Chris Calciano: Red Sox scout still loves coachingProfessional scout helps develop Cape Region players
Lewes — You can take the coach out of the dugout, but you can never take the drive to coach out of the man.
Chris Calciano, clad in a Red Sox jersey with his name on the back, stood ready behind shortstop, glove in hand, last week at the Lewes Little League. It was the second day of his camp – a warm and sunny day, perfect for baseball.
After a youngster makes a mistake in the infield during a scrimmage, Calciano pauses the game to show him what he did wrong and how to do it right. He does it all with a reassuring, friendly and positive attitude.
“We take enormous pleasure and enjoyment out of seeing these kids start to pick up things,” said Calciano, sitting on a set of bleachers behind the first base dugout.
Learning how to field, hit and play the game the correct way is important to development, he said, so it's always rewarding when young players begin to recognize when they are doing something right or wrong.
“They have to be able to learn how to self coach,” he said. “What we're trying to accomplish is to let them feel what it is to do things the right way, and hopefully they'll understand when they do have flaws.”
Calciano lives baseball, he always has. The former All-American college player transitioned from a successful coaching career to the Mid-Atlantic scout for the Boston Red Sox. When he traded in his cleats for a notebook, he just couldn't leave the instructional part behind.
Calciano, who now lives in the Bethany Beach area, and a few close friends hosted a three-day baseball camp at Lewes Little League. The camp included one-on-one instruction on hitting, fielding and fundamentals as well as group discussions, drills and scrimmages. The goal, he said, is to kick start the development of the Cape Region's young players.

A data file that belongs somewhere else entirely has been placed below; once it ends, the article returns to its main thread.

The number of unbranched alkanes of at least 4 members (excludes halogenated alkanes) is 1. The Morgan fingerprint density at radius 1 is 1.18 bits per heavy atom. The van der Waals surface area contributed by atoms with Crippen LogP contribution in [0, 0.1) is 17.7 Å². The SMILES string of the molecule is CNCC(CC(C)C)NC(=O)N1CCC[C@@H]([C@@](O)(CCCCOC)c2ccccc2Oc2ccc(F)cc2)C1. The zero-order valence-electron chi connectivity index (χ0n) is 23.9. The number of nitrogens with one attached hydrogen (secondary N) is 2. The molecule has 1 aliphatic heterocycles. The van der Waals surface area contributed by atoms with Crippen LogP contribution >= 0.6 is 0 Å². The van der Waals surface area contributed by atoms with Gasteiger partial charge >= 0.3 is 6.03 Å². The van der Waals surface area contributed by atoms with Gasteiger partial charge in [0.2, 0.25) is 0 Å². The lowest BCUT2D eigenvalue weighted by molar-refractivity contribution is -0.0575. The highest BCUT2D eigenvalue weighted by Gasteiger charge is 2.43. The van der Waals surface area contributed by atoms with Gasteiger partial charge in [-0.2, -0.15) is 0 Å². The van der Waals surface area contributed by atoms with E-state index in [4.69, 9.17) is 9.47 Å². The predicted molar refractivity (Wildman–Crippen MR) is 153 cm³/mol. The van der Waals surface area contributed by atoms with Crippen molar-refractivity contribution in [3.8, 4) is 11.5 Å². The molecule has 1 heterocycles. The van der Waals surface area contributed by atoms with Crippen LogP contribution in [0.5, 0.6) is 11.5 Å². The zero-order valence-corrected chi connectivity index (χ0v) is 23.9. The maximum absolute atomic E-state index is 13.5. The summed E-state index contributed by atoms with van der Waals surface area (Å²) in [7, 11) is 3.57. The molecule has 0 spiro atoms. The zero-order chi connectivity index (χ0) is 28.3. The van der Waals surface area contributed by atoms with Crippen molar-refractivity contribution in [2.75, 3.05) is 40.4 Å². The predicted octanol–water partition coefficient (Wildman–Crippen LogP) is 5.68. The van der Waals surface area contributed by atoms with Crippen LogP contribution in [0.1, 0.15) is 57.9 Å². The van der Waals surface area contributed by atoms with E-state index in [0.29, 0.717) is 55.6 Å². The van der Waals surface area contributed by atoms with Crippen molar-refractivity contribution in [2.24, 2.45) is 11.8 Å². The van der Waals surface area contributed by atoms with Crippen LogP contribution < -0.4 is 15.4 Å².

He recognizes kids learn in different ways. For the more visual learners, he incorporated a video component into his instruction. He also used a radar gun to clock players' exit speed off the tee, so they can see their development.
The camp drew 24 players in its inaugural year. Players hailed from Rehoboth, Lewes, Milton, Milford and Camden. If the interest is there, he said, he is interested in offering another camp in the future.
“As we start to grow and word gets out about a quality instructional-based camp, I think we'll start to see some growth and get to include more kids and begin to help develop more players in the region and in the community,” he said.
Following the camp's final day, Calciano immediately jumped back into his role as a professional scout. He headed north to Syracuse, N.Y., July 30 through Aug. 2, for the 2014 East Coast Professional Showcase, an event expected to draw some of the country's top talent, all vying for a spot in the 2015 Major League Baseball draft.
Calciano has been a scout in the Red Sox organization for the last eight years. His work takes him from high schools and junior colleges to top-tier university and professional games. He covers Delaware, Pennsylvania, Maryland, Virginia and Washington, D.C.